Overview

It has been just more than one year since the EMV liability shift for retail stores was put in place. During this time there has been significant disruption at point of sale (POS). In the retail store environment, consumers and retailers have grappled, respectively, with learning to use new EMV cards and implementing new terminals to take them. Unfortunately, the EMV migration process for both these sets of stakeholders has not been smooth, marked by episodic EMV card portfolio pushes and uneven adoption by both large and small merchants. Additionally, some retailers have questioned the logic of how EMV has been implemented. Meanwhile, smartphone providers and retailers alike have rolled out mobile wallets as EMV alternatives. 

This report looks at how implementation has proceeded for merchants and issuers and the expectations for the next retailer EMV milestone in 2017 – gasoline/fuel stations.

Key questions addressed in this report:

  • How has EMV card issuance proceeded since the retailer liability shift, and what is the forecast for the next 12-24 months?
  • What challenges exist for continued debit EMV issuance?
  • How has merchant adoption of EMV terminals progressed at both chain stores and smaller retailers?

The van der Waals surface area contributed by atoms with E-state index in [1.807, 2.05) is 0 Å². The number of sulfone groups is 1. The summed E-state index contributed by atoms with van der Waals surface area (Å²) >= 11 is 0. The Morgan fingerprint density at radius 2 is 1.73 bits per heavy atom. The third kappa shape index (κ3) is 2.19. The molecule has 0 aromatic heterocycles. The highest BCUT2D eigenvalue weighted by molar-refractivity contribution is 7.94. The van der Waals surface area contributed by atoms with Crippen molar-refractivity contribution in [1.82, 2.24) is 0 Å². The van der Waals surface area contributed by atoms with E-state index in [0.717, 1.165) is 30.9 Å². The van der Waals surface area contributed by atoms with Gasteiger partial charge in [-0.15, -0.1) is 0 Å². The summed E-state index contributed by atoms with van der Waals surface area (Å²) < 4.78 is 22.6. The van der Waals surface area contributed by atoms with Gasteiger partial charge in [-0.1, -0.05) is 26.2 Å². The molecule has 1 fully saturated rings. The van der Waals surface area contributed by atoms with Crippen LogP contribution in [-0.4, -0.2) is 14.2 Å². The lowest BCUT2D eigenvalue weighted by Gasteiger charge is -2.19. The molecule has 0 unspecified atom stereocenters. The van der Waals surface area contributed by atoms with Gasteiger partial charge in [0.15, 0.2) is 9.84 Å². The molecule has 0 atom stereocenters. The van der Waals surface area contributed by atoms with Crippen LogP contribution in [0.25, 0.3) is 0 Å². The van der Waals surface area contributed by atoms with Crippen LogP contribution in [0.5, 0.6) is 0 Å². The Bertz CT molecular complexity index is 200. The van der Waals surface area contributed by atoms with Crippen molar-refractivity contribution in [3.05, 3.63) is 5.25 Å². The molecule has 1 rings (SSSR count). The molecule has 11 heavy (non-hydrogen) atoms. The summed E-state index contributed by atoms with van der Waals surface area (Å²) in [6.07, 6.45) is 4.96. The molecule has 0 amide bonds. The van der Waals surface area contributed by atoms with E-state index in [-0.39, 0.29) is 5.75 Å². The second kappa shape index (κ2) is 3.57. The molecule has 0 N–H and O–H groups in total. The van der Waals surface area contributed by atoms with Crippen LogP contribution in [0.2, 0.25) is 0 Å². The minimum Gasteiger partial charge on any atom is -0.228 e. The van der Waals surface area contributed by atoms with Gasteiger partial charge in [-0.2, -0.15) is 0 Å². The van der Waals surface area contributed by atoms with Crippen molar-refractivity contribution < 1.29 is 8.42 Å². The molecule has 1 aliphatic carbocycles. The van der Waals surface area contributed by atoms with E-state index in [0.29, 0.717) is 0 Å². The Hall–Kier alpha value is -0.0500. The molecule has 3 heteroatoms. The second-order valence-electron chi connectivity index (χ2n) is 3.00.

• How have merchants reacted to EMV implementation in the past year?
  • What have the card networks done to alleviate the stress felt by merchants on the issue of chargeback EMV liability?
  • How are retailers positioning their wallets as EMV disrupts POS?
  • Will mobile proximity payments grow as an EMV alternative?
  • How has the retail gasoline/fuel industry begun to prepare for a 2017 EMV implementation?

Companies Mentioned: American Express, Bed Bath & Beyond, B&R Supermarket, Chase, Cheesecake Factory, Costco, CPI Card Group, CVS, Discover, Dollar Tree, EMVCO, ExxonMobil, FIS, Google Express, HEB Grocery Company, Home Depot, JC Penney, Kohl’s, Kroger, Macy’s, Mastercard, Michael’s, Oberthur Technologies, Pep Boys, PetSmart, Petco, Phillips 66, P97 Networks, SAP, Safeway, Shell, Staples, Subway, Target, Trader Joe’s, Walgreens, Walmart, Visa

 

Methodology

The consumer and small business data in this report was primarily collected from the following:

  • A random-sample survey of 3,200 respondents conducted online in October 2015. The overall margin of error +1.74 at the 95% confidence level. The margin of error is larger for subsets.
  • A random-sample survey of 3,182 respondents conducted online from July to August 2016. The overall margin of error +1.74 at the 95% confidence level. The margin of error is larger for subsets.
  • A random-sample survey of 1,000 small and micro businesses conducted online in February 2016. Javelin defines micro businesses as those with annual revenue between $100,000 and $1 million and small businesses as those with revenue between $1 million and $10 million. The primary segment used for small business analysis in this report — “retailers” — is made up of small businesses that indicated being in the retail and hospitality industries.

Industry card data and EMV adoption were derived from industry interviews, with supplementary data from secondary sources such as The Nilson Report and data made public by the card networks.